Chilean general speaks of dirty deeds

News Analysis

Like a terrible figure from a recurring nightmare, former Chilean Gen. Juan Manuel Contreras has once again thrust himself into the limelight of U.S.-South America relations.

In a Dec. 3 statement on Chilean television, Contreras claimed the Sept. 21, 1976, car bomb assassination of Orlando Letelier, a foreign minister under socialist President Salvador Allende, was jointly decided upon by Chile’s military dictator, Gen. Augusto Pinochet, and U.S. Gen. Vernon Walters, the deputy director of the Central Intelligence Agency.

Ronni Moffitt, Letelier’s U.S. assistant, was also killed in the blast. Her husband Michael Moffitt was injured but survived. At the time, the head of the CIA was George H.W. Bush, later president and the father of the current U.S. chief executive.

Contreras said Pinochet and Walters also jointly plotted the murder of former Chilean army chief Gen. Carlos Prats and his wife, who were killed by a car bomb in Argentina in 1974.

Contreras headed the DINA, the Chilean secret political police, from the Sept. 11, 1973, coup that overthrew Allende until 1977. He later fell out with Pinochet, whom he believes abandoned him when the dictatorship ended and investigations into the crimes of that era began to mount.

On Contreras’ watch, many opponents of the Pinochet dictatorship were hunted down and killed. The DINA’s murder spree became a multinational operation called “Operation Condor” as the dictators of Argentina, Uruguay, Brazil, Paraguay, Bolivia and other Latin American countries joyfully pitched in to achieve the murder of their enemies, too.

Over time, Operation Condor developed links to violent right-wing Cuban exiles (including Luis Posada Carriles, said to have been at the meeting where the Letelier assassination was planned), Italian and Croatian neo-fascists, secret NATO operatives and, of course, the CIA.

Among those killed were the former president of Bolivia, Gen. Juan Jose Torres, and over 50,000 progressive Latin Americans, including guerrillas, students, social activists, trade union leaders, politicians and academics. Many were kidnapped and then tortured to death and buried in unmarked graves, or thrown into the sea from helicopters. Several Cuban diplomats were also assassinated.

Letelier and Moffitt were murdered in the middle of Washington’s Embassy Row. At the time, both were working at the Institute for Policy Studies (IPS), a progressive think tank.

If Gen. Walters was involved, it would mean that a deputy of the future President George H.W. Bush had planned a brutal murder of a U.S. citizen and a former foreign official on U.S. soil. It is difficult to imagine that Walters, who died in 2002, would have done that by himself.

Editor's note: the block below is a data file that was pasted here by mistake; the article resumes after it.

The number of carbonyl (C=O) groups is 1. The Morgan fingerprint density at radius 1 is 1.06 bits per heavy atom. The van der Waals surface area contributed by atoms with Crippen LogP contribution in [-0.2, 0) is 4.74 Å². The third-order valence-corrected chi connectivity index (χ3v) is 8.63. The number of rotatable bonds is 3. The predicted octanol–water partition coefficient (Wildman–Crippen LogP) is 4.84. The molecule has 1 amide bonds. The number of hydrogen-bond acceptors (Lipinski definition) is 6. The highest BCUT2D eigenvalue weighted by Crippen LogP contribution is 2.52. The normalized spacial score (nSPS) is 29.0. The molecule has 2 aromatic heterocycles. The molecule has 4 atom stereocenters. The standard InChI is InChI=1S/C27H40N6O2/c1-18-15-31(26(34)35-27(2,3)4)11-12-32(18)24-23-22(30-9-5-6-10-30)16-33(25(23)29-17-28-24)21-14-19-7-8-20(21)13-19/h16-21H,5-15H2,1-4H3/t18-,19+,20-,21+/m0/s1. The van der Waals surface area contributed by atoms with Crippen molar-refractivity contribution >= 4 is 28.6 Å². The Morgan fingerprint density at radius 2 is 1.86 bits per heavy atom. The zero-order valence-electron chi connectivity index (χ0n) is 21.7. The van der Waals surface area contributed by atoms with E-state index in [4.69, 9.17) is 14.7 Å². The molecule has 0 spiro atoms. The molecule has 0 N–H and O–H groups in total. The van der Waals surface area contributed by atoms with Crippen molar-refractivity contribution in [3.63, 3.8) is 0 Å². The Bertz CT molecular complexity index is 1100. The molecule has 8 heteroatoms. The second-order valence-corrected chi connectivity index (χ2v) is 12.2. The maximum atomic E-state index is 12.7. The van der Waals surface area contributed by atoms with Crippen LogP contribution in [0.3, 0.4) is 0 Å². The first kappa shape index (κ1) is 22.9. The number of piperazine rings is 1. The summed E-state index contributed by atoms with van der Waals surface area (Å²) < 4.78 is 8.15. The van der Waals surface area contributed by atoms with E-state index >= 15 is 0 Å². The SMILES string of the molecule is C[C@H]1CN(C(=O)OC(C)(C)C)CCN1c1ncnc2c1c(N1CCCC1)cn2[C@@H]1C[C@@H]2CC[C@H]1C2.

But the matter is not so simple, because Contreras is hardly an unimpeachable source. He has served seven years of prison time and possibly faces additional consequences for DINA’s bloody actions.

Contacted by the World, a spokesperson for the IPS pointed out that Contreras made the same claims in 2005. Frequently his accounts clash with other sources and even with his own past statements. Contreras has shown a tendency to try to shift all blame from DINA, and thus from himself, onto Pinochet and the CIA, and thus lessen his own responsibility.

Yet even if Contreras’ latest bombshell can be discounted as self-serving, the connivance of U.S. authorities in Operation Condor is absolutely clear. And very serious questions remain about Washington’s involvement in a cover-up of the Letelier-Moffitt murders.

When DINA originally tried to send assassins to Washington, the U.S. ambassador in Chile found out about it and managed to get their visas blocked. But even though Washington officials knew an assassination plan was afoot, they did not warn Letelier, nor did they do much of anything to prevent future attempts, and the head of the assassination team, Michael Townley, was able to get into the U.S. with surprising ease.

In the early 1970s, relatively progressive governments ruled several Latin American countries. Henry Kissinger, then President Nixon’s national security adviser, and other top U.S. officials had sworn to put a stop to this, and showed no reluctance whatsoever to work closely with people with very bloody hands.

Today, there is a similar wave of political change bringing progressive democratic governments to power in Venezuela, Bolivia, Ecuador and elsewhere. Let’s make sure history does not repeat itself.